Publishers Launch BEA was one of several conferences that kicked off BEA 2012 this year on Monday, June 4, and it focused on helping publishers get their houses in order in a bifurcated world of print and digital — from workflow to discovery, to partnerships with established and newly minted vendors, to sales and marketing here and abroad. Michael Cader gave his signature summation of all the important themes, and introduced the first speaker, Hachette COO Ken Michaels, who gave a well-constructed talk on the checklist of changes that publishers need to make to be efficiently poised for a print-and-digital future that will be orchestrated via the cloud. He argued that, with the right partners, and in a cloud-based system, a publisher could be “up and running in 90 days.”
Michaels was followed by a panel of publishers talking about ways in which their own companies are preparing for the future. Joe Mangan mentioned the hiring of a Chief Talent Officer to manage the many changes in the types of personnel needed at Perseus. Sara Domville cited the stark statistic that F+W Media has gone from 3.5% of her workforce focused on digital in 2008, to 23% today. And she talked about editors who become marketers to their communities, persuading participants to then click through to buy products (not just books) off the site. “The editors,” she said, “have become a profit center.”
Later, literary agents took to the stage to discuss what they have done to accommodate to a digital future. There was debate about self-publishing, digital-only and (of course) higher royalty splits on ebooks, but in general, the agents – Laura Dail, Simon Lipskar, Jennifer Weitz and Tim Knowlton, ably moderated by paidContent’s Laura Hazard Owen – seemed to appreciate that there is a role for publishers in most authors’ lives – today at least.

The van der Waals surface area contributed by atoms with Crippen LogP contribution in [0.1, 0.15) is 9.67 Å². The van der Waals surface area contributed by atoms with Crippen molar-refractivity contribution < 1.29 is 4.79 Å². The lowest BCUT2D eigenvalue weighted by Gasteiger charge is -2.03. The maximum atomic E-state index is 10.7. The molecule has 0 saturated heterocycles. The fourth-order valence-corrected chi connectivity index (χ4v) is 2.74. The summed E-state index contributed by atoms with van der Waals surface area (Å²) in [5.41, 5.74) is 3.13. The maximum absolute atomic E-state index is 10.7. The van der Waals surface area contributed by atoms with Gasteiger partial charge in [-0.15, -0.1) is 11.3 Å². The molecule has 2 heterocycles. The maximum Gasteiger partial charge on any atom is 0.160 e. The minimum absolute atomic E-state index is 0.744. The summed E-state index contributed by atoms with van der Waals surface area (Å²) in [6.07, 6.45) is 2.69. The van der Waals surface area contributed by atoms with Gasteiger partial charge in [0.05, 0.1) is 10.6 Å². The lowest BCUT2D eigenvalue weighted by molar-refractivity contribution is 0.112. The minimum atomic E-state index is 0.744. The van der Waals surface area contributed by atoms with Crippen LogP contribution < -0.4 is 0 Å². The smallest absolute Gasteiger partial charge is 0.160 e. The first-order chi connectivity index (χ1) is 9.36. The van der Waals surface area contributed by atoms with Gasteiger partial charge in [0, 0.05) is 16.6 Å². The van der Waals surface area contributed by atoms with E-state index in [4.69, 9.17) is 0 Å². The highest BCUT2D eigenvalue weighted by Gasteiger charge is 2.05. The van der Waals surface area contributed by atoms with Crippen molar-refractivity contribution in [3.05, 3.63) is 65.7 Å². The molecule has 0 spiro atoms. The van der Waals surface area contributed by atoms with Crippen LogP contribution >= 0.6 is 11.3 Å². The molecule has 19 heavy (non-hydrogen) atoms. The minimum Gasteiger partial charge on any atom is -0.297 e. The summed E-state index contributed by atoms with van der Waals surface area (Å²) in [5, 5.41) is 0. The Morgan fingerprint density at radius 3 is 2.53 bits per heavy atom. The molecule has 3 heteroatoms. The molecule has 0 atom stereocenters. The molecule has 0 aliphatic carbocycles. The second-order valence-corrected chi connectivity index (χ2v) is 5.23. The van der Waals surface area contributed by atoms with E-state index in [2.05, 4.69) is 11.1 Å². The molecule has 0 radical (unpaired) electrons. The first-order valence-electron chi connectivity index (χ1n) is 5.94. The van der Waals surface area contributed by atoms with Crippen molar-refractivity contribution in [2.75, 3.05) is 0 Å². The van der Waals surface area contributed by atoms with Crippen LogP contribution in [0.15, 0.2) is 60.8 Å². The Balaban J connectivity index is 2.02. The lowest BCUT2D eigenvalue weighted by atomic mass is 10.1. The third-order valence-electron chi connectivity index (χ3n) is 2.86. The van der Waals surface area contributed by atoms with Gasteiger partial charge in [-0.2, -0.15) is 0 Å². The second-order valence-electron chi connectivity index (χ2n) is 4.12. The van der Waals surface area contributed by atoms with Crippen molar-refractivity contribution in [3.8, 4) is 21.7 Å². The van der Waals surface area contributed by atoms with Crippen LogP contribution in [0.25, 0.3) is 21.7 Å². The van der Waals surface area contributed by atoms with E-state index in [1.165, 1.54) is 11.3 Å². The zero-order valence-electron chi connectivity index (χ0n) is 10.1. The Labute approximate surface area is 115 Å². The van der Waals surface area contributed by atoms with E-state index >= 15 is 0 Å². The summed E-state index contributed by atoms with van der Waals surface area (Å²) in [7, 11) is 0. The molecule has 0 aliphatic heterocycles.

Molly Barton from Penguin was interviewed by Mike Shatzkin, and talked of Penguin’s ramping up non-English language publishing in ebooks. Later in the afternoon, several panels addressed the new digital realities, where non-English language publishers produce and market their ebooks in English and their own language, worldwide – while American publishers begin to market (like Penguin) ebooks in other languages, both here and abroad. With Germans reading almost a quarter of their ebooks in English, and German language books selling briskly in the US, the opportunities there are almost boundless. Meanwhile the partnership between the US publisher and its international publishing partners (and vice versa) will become, as Shatzkin observed at one point, a marketing–rather than a publishing–relationship in an ebook world.
During the day several new companies presented their products and systems, under the aegis of Publishers Launchpad. Aerbook.com’s Ron Martinez showed off his software that allows publishers to turn ebooks into apps and other interactive content, and Semi-Linear’s Linda Holliday announced that she had just launched her company – which reconfigures a book into mini-decks for easier absorption — the previous week.
Welcome PL-regulars like Kelly Gallagher from Bowker presented new data on US and global markets. One interesting stat showed that only 10% of the Indian population has access to the internet, but of those, 24% have bought a book in the last 6 months. In the US, readers in the 18-29 age group are surpassing the next age group in purchasing – a very good sign.
Kobo’s Michael Tamblyn talked about Europe’s evolution into an ebook market, noting that the volume of self published work is lower in Europe than in US, but buyers aren’t as price sensitive. Ebook pricing is not yet integrated into print pricing process, so there’s not necessarily a correlation between them.
Macmillan’s Fritz Foy was on hand to announce Tor’s opening of a DRM-free bookstore, and Charlie Stross, Cory Doctorow, John Scazi talked passionately – and humorously — about why DRM doesn’t work. Stross pronounced that DRM “is poison” to voracious genre readers. Everyone was clear that the company would continue to “rigorously enforce” copyright and anti-piracy measures. The store will launch at the end of summer.
Other notable speakers included Codex’s Peter Hildick-Smith (with an interesting observation on the growth of discovery via personal recommendation, from 14% in 2010 to 33% today); David Steinberger on the growth of comic books, CCC’s Michael Healy and Random House’s Amanda Close, but the BEA Editors Buzz panel siphoned off several attendees, including this correspondent, so reportage came to a close before the lively, stat-packed day was over.
Presentations will be posted on Publishers Marketplace later in the week.